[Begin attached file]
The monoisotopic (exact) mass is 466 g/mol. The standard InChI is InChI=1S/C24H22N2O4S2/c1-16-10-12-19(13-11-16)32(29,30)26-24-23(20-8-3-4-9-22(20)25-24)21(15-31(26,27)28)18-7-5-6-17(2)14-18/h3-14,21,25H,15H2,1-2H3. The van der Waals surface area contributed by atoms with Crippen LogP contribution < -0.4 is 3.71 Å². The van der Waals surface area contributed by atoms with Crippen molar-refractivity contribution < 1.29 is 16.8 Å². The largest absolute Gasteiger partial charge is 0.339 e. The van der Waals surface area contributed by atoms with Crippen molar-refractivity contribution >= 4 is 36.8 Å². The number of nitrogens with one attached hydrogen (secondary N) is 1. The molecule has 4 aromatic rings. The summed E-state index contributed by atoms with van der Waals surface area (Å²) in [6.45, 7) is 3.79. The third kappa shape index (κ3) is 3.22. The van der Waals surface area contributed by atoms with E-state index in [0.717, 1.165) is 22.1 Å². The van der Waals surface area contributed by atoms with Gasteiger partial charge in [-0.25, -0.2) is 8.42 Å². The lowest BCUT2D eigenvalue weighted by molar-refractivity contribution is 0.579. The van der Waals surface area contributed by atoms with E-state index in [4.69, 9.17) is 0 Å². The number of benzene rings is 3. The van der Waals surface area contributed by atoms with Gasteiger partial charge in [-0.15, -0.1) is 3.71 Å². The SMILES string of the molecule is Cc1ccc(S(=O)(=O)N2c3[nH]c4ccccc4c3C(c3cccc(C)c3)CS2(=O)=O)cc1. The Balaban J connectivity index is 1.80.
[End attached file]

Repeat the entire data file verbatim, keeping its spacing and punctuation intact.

The monoisotopic (exact) mass is 466 g/mol. The standard InChI is InChI=1S/C24H22N2O4S2/c1-16-10-12-19(13-11-16)32(29,30)26-24-23(20-8-3-4-9-22(20)25-24)21(15-31(26,27)28)18-7-5-6-17(2)14-18/h3-14,21,25H,15H2,1-2H3. The van der Waals surface area contributed by atoms with Crippen LogP contribution < -0.4 is 3.71 Å². The van der Waals surface area contributed by atoms with Crippen molar-refractivity contribution < 1.29 is 16.8 Å². The largest absolute Gasteiger partial charge is 0.339 e. The van der Waals surface area contributed by atoms with Crippen molar-refractivity contribution >= 4 is 36.8 Å². The number of nitrogens with one attached hydrogen (secondary N) is 1. The molecule has 4 aromatic rings. The summed E-state index contributed by atoms with van der Waals surface area (Å²) in [6.45, 7) is 3.79. The third kappa shape index (κ3) is 3.22. The van der Waals surface area contributed by atoms with E-state index in [0.717, 1.165) is 22.1 Å². The van der Waals surface area contributed by atoms with Gasteiger partial charge in [-0.25, -0.2) is 8.42 Å². The lowest BCUT2D eigenvalue weighted by molar-refractivity contribution is 0.579. The van der Waals surface area contributed by atoms with E-state index in [4.69, 9.17) is 0 Å². The number of benzene rings is 3. The van der Waals surface area contributed by atoms with Gasteiger partial charge in [-0.15, -0.1) is 3.71 Å². The SMILES string of the molecule is Cc1ccc(S(=O)(=O)N2c3[nH]c4ccccc4c3C(c3cccc(C)c3)CS2(=O)=O)cc1. The Balaban J connectivity index is 1.80.